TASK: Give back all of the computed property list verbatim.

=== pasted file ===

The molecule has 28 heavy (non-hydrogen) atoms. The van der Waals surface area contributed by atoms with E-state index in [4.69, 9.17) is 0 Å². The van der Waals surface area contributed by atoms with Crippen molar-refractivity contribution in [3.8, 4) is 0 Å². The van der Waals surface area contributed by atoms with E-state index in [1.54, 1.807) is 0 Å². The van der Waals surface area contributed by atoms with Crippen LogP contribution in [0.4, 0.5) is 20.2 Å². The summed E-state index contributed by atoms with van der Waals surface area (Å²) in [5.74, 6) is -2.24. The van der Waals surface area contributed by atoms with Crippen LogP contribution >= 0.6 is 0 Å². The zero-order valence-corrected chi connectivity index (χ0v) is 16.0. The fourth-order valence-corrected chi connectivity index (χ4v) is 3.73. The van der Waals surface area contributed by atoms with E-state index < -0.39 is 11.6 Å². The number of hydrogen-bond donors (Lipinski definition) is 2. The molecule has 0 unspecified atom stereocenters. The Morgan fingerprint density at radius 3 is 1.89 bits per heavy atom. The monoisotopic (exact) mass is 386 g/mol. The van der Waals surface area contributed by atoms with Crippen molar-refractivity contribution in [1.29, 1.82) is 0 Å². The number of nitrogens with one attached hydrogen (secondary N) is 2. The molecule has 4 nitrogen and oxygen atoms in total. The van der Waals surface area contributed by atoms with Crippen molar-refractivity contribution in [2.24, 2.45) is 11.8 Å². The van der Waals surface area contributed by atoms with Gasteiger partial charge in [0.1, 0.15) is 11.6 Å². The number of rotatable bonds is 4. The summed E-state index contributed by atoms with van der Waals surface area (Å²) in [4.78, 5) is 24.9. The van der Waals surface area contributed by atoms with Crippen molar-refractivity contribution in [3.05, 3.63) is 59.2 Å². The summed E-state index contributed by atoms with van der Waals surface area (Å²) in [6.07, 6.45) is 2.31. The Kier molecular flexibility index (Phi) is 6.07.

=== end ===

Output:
The molecule has 28 heavy (non-hydrogen) atoms. The van der Waals surface area contributed by atoms with E-state index in [4.69, 9.17) is 0 Å². The van der Waals surface area contributed by atoms with Crippen molar-refractivity contribution in [3.8, 4) is 0 Å². The van der Waals surface area contributed by atoms with E-state index in [1.54, 1.807) is 0 Å². The van der Waals surface area contributed by atoms with Crippen LogP contribution in [0.4, 0.5) is 20.2 Å². The summed E-state index contributed by atoms with van der Waals surface area (Å²) in [5.74, 6) is -2.24. The van der Waals surface area contributed by atoms with Crippen LogP contribution >= 0.6 is 0 Å². The zero-order valence-corrected chi connectivity index (χ0v) is 16.0. The fourth-order valence-corrected chi connectivity index (χ4v) is 3.73. The van der Waals surface area contributed by atoms with E-state index < -0.39 is 11.6 Å². The number of hydrogen-bond donors (Lipinski definition) is 2. The molecule has 0 unspecified atom stereocenters. The Morgan fingerprint density at radius 3 is 1.89 bits per heavy atom. The monoisotopic (exact) mass is 386 g/mol. The van der Waals surface area contributed by atoms with Crippen molar-refractivity contribution in [1.29, 1.82) is 0 Å². The number of nitrogens with one attached hydrogen (secondary N) is 2. The molecule has 4 nitrogen and oxygen atoms in total. The van der Waals surface area contributed by atoms with Crippen molar-refractivity contribution in [2.24, 2.45) is 11.8 Å². The van der Waals surface area contributed by atoms with Gasteiger partial charge in [0.1, 0.15) is 11.6 Å². The number of rotatable bonds is 4. The summed E-state index contributed by atoms with van der Waals surface area (Å²) in [4.78, 5) is 24.9. The van der Waals surface area contributed by atoms with Crippen molar-refractivity contribution in [3.05, 3.63) is 59.2 Å². The summed E-state index contributed by atoms with van der Waals surface area (Å²) in [6.07, 6.45) is 2.31. The Kier molecular flexibility index (Phi) is 6.07.